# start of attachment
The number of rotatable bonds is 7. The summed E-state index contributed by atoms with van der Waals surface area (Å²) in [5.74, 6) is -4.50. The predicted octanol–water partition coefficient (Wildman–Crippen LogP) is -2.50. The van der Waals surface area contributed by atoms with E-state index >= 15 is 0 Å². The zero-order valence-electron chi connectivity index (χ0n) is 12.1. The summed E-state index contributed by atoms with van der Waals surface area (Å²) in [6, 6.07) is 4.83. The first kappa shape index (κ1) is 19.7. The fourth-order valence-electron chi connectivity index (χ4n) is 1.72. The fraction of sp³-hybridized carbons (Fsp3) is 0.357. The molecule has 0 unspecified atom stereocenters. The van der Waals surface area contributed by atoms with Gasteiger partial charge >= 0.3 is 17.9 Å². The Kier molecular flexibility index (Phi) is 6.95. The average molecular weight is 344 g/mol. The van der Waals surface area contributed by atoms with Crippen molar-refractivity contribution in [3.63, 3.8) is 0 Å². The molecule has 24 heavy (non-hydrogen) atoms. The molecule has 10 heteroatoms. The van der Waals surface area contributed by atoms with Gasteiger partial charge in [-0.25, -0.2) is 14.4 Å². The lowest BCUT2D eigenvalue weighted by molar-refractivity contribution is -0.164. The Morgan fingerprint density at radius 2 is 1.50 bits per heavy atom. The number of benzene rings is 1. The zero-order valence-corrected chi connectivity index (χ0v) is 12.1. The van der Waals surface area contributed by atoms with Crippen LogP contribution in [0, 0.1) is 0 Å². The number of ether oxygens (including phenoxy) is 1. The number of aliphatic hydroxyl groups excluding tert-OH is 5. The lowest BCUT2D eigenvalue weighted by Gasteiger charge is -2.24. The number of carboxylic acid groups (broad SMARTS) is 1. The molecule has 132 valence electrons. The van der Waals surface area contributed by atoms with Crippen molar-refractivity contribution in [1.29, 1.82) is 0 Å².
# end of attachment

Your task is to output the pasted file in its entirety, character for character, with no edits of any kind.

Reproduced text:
The number of rotatable bonds is 7. The summed E-state index contributed by atoms with van der Waals surface area (Å²) in [5.74, 6) is -4.50. The predicted octanol–water partition coefficient (Wildman–Crippen LogP) is -2.50. The van der Waals surface area contributed by atoms with E-state index >= 15 is 0 Å². The zero-order valence-electron chi connectivity index (χ0n) is 12.1. The summed E-state index contributed by atoms with van der Waals surface area (Å²) in [6, 6.07) is 4.83. The first kappa shape index (κ1) is 19.7. The fourth-order valence-electron chi connectivity index (χ4n) is 1.72. The fraction of sp³-hybridized carbons (Fsp3) is 0.357. The molecule has 0 unspecified atom stereocenters. The van der Waals surface area contributed by atoms with Gasteiger partial charge >= 0.3 is 17.9 Å². The Kier molecular flexibility index (Phi) is 6.95. The average molecular weight is 344 g/mol. The van der Waals surface area contributed by atoms with Crippen molar-refractivity contribution in [3.63, 3.8) is 0 Å². The molecule has 24 heavy (non-hydrogen) atoms. The molecule has 10 heteroatoms. The van der Waals surface area contributed by atoms with Gasteiger partial charge in [-0.25, -0.2) is 14.4 Å². The lowest BCUT2D eigenvalue weighted by molar-refractivity contribution is -0.164. The Morgan fingerprint density at radius 2 is 1.50 bits per heavy atom. The number of benzene rings is 1. The zero-order valence-corrected chi connectivity index (χ0v) is 12.1. The van der Waals surface area contributed by atoms with Crippen LogP contribution in [0, 0.1) is 0 Å². The number of ether oxygens (including phenoxy) is 1. The number of aliphatic hydroxyl groups excluding tert-OH is 5. The lowest BCUT2D eigenvalue weighted by Gasteiger charge is -2.24. The number of carboxylic acid groups (broad SMARTS) is 1. The molecule has 132 valence electrons. The van der Waals surface area contributed by atoms with Crippen molar-refractivity contribution in [1.29, 1.82) is 0 Å².